lists  /  announce  owl-users  owl-dev  john-users  john-dev  passwdqc-users  yescrypt  popa3d-users  /  oss-security  kernel-hardening  musl  sabotage  tlsify  passwords  /  crypt-dev  xvendor  /  Bugtraq  Full-Disclosure  linux-kernel  linux-netdev  linux-ext4  linux-hardening  linux-cve-announce  PHC 
Open Source and information security mailing list archives
Hash Suite: Windows password security audit tool. GUI, reports in PDF.
[<prev] [next>] [day] [month] [year] [list]
Date: Mon, 24 May 2010 13:31:24 -0400
From: Dan Rosenberg <>
Subject: Scientific Atlanta DPC2100 WebSTAR Cable Modem

Scientific Atlanta DPC2100 Cable Modem
Cross-Site Request Forgery and Insufficient Authentication
May 24, 2010
CVE-2010-2025, CVE-2010-2026


Scientific Atlanta, a Cisco company (, produces the WebSTAR line
of cable modems, which are widely deployed by cable providers, especially for
home usage.  Certain versions of the firmware for the DPC2100 model feature a
web interface that is vulnerable to the following issues.  Testing was
performed on a DPC2100R2 modem, with firmware v2.0.2r1256-060303.  Other
WebSTAR modems and firmware versions may be vulnerable as well.

1. Cross-site request forgery (CSRF).  Several features provided by the web
interface fail to properly establish sessions that restrict access to
authorized users, including forms for changing the administrative password,
resetting the modem, and installing new firmware.  An attacker may create a
malicious website that, when visited by a victim, updates these settings on the
victim's modem on the victim's behalf without their authorization or need for
any additional user interaction.  This can be used to deny service by resetting
the modem or wiping the firmware, to change the default administrative
password, or potentially to steal information from the victim by installing
malicious firmware.  This issue has been assigned CVE-2010-2025.

2. Insufficient authentication.  The modem's access control scheme, which has
levels numbered from 0-2 (or 0-3 on some other models), is not properly checked
before performing operations that should require authentication, including
resetting the modem and installing new firmware.  The modem requires the proper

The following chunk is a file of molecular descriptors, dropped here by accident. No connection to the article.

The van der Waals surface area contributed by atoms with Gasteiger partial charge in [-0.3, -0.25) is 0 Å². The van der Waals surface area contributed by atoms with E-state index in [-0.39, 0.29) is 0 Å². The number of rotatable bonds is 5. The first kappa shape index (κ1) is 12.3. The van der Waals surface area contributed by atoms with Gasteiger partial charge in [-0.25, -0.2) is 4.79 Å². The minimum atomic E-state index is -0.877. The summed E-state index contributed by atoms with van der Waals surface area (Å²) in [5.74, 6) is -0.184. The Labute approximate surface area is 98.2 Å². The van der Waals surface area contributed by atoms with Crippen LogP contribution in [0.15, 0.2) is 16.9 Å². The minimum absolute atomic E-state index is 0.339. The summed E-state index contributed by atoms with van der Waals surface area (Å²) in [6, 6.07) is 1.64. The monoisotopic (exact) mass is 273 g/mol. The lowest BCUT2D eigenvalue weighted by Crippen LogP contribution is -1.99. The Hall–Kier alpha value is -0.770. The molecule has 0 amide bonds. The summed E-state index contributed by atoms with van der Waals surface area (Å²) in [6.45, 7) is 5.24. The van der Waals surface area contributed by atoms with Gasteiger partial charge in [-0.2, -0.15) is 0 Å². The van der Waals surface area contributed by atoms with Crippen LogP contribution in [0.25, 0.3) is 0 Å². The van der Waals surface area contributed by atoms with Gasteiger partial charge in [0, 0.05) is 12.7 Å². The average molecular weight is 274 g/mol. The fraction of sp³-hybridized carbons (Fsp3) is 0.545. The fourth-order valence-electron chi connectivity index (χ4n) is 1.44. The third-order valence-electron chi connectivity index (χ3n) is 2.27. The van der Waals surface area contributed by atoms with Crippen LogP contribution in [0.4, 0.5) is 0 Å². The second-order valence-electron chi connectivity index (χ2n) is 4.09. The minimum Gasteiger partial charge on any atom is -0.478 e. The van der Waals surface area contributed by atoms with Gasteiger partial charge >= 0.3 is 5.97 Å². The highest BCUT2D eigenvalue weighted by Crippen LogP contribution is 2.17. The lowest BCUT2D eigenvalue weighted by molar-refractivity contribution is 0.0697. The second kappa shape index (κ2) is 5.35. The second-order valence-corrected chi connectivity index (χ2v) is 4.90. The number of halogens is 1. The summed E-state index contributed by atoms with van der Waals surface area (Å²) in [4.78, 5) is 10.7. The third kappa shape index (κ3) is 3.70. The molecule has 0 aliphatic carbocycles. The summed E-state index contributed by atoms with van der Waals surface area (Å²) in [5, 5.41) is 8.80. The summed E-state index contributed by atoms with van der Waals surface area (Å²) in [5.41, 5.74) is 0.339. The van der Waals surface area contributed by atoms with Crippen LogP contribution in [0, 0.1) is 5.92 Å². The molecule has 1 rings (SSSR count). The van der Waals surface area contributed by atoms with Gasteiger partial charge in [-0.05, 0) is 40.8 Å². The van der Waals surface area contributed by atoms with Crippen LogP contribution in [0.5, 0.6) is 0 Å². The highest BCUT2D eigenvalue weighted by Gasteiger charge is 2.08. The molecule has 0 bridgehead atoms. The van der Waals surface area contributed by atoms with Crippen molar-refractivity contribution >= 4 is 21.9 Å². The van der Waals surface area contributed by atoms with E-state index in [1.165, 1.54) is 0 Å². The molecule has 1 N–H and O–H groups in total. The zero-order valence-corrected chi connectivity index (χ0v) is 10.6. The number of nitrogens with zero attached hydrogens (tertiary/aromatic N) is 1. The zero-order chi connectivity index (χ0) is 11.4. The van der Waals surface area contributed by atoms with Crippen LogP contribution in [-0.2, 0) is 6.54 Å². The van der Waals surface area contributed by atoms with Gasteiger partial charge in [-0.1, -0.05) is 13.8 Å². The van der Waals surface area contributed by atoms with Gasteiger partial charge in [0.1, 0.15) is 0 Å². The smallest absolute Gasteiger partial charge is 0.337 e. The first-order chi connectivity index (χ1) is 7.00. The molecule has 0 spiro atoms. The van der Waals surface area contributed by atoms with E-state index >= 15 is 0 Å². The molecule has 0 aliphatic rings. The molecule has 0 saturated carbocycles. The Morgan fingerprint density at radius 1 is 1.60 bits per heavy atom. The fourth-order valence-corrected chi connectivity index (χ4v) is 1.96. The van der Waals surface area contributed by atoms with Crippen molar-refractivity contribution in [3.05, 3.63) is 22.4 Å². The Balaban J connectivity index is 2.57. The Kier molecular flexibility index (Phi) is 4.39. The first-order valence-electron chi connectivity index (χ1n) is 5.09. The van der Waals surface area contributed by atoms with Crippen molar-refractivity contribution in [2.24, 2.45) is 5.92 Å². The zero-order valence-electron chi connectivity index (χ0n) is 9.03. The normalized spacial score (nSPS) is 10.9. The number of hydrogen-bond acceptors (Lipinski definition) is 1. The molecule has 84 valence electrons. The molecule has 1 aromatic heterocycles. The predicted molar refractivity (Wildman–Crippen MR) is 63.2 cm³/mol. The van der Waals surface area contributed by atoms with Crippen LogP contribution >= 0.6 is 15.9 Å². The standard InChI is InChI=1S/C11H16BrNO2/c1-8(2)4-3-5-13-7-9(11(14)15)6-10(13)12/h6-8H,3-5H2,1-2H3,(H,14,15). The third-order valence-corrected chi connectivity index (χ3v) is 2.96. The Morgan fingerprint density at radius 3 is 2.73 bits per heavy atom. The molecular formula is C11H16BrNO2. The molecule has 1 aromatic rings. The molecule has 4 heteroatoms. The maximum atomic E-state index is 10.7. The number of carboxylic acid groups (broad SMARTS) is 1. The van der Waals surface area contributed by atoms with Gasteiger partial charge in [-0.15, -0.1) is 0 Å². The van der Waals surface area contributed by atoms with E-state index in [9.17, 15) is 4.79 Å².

access level to access web interface pages containing forms that allow a user
to perform these actions, but does not properly authenticate the pages that
actually carry out these actions.  By sending a POST request directly to these
pages, these actions may be performed without any authentication.  Attacks may
be performed by an attacker on the local network or by leveraging the CSRF
vulnerability.  This issue has been assigned CVE-2010-2026.

==Identifying Vulnerable Installations==

Most home installations of this modem will feature a web interface that is
accessible at "".  The following proof-of-concept code may
be used to test for vulnerability.  It leverages the CSRF vulnerability to
change the access level of your modem to the most restrictive settings (a
harmless action).  If your modem is vulnerable, then you will be presented with
a message stating that your settings have been successfully updated.  If you
are greeted with a page stating there was a "Password confirmation error", then
your modem password has been changed from the default but you are still
vulnerable.  If you are greeted with an HTTP authentication form or other
message, then your model is not vulnerable.

<title>Test for CSRF vulnerability in WebSTAR modems</title>


<form name="csrf" method="post" action="">
<input type="hidden" name="SAAccessLevel" value="0">
<input type="hidden" name="SAPassword" value="W2402">




In most cases, home users will be unable to update vulnerable firmware without
assistance from their cable providers.  If your firmware is vulnerable, contact
your cable provider and request a firmware update to the latest version.  For
the DPC2100R2 modems, the latest version string is

To prevent exploitation of CSRF vulnerabilities, users are always encouraged
to practice safe browsing habits and avoid visiting unknown or untrusted


These vulnerabilities were discovered by Dan Rosenberg

Thanks to Matthew Bergin for suggesting I should look at cable modems.


1/26/10 - Vulnerability reported to Cisco
1/26/10 - Response, issue assigned internal tracking number
2/26/10 - Status update requested
2/26/10 - Response
5/15/10 - Status update requested
5/17/10 - Response, confirmation that newest firmware resolves issues
5/17/10 - Disclosure date set
5/24/10 - Disclosure


CVE identifiers CVE-2010-2025 and CVE-2010-2026 have been assigned to these

Full-Disclosure - We believe in it.
Hosted and sponsored by Secunia -

Powered by blists - more mailing lists